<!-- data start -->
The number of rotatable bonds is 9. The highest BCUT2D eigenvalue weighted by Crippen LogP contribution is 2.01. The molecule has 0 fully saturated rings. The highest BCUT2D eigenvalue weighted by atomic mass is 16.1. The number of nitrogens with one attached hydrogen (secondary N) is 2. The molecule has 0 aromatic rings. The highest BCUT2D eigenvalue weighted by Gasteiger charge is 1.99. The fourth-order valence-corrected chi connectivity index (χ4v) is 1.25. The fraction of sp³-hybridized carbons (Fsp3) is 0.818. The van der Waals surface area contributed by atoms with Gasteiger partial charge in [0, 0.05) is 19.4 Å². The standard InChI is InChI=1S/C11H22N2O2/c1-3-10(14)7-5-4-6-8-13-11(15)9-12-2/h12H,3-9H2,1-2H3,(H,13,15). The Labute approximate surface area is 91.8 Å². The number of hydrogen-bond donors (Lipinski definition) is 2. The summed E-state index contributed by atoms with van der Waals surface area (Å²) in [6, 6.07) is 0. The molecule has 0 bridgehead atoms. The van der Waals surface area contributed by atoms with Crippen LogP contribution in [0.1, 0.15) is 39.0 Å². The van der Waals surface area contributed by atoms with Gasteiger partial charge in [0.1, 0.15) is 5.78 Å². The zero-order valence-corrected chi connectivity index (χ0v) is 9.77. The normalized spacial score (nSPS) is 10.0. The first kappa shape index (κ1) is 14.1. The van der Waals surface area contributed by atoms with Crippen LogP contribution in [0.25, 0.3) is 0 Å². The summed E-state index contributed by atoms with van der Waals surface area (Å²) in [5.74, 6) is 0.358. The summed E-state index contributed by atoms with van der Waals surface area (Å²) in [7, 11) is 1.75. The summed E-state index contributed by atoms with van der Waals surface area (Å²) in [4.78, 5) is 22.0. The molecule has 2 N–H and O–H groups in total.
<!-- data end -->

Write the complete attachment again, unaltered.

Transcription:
The number of rotatable bonds is 9. The highest BCUT2D eigenvalue weighted by Crippen LogP contribution is 2.01. The molecule has 0 fully saturated rings. The highest BCUT2D eigenvalue weighted by atomic mass is 16.1. The number of nitrogens with one attached hydrogen (secondary N) is 2. The molecule has 0 aromatic rings. The highest BCUT2D eigenvalue weighted by Gasteiger charge is 1.99. The fourth-order valence-corrected chi connectivity index (χ4v) is 1.25. The fraction of sp³-hybridized carbons (Fsp3) is 0.818. The van der Waals surface area contributed by atoms with Gasteiger partial charge in [0, 0.05) is 19.4 Å². The standard InChI is InChI=1S/C11H22N2O2/c1-3-10(14)7-5-4-6-8-13-11(15)9-12-2/h12H,3-9H2,1-2H3,(H,13,15). The Labute approximate surface area is 91.8 Å². The number of hydrogen-bond donors (Lipinski definition) is 2. The summed E-state index contributed by atoms with van der Waals surface area (Å²) in [6, 6.07) is 0. The molecule has 0 bridgehead atoms. The van der Waals surface area contributed by atoms with Crippen LogP contribution in [0.1, 0.15) is 39.0 Å². The van der Waals surface area contributed by atoms with Gasteiger partial charge in [0.1, 0.15) is 5.78 Å². The zero-order valence-corrected chi connectivity index (χ0v) is 9.77. The normalized spacial score (nSPS) is 10.0. The first kappa shape index (κ1) is 14.1. The van der Waals surface area contributed by atoms with Crippen LogP contribution in [0.25, 0.3) is 0 Å². The summed E-state index contributed by atoms with van der Waals surface area (Å²) in [5.74, 6) is 0.358. The summed E-state index contributed by atoms with van der Waals surface area (Å²) in [7, 11) is 1.75. The summed E-state index contributed by atoms with van der Waals surface area (Å²) in [4.78, 5) is 22.0. The molecule has 2 N–H and O–H groups in total.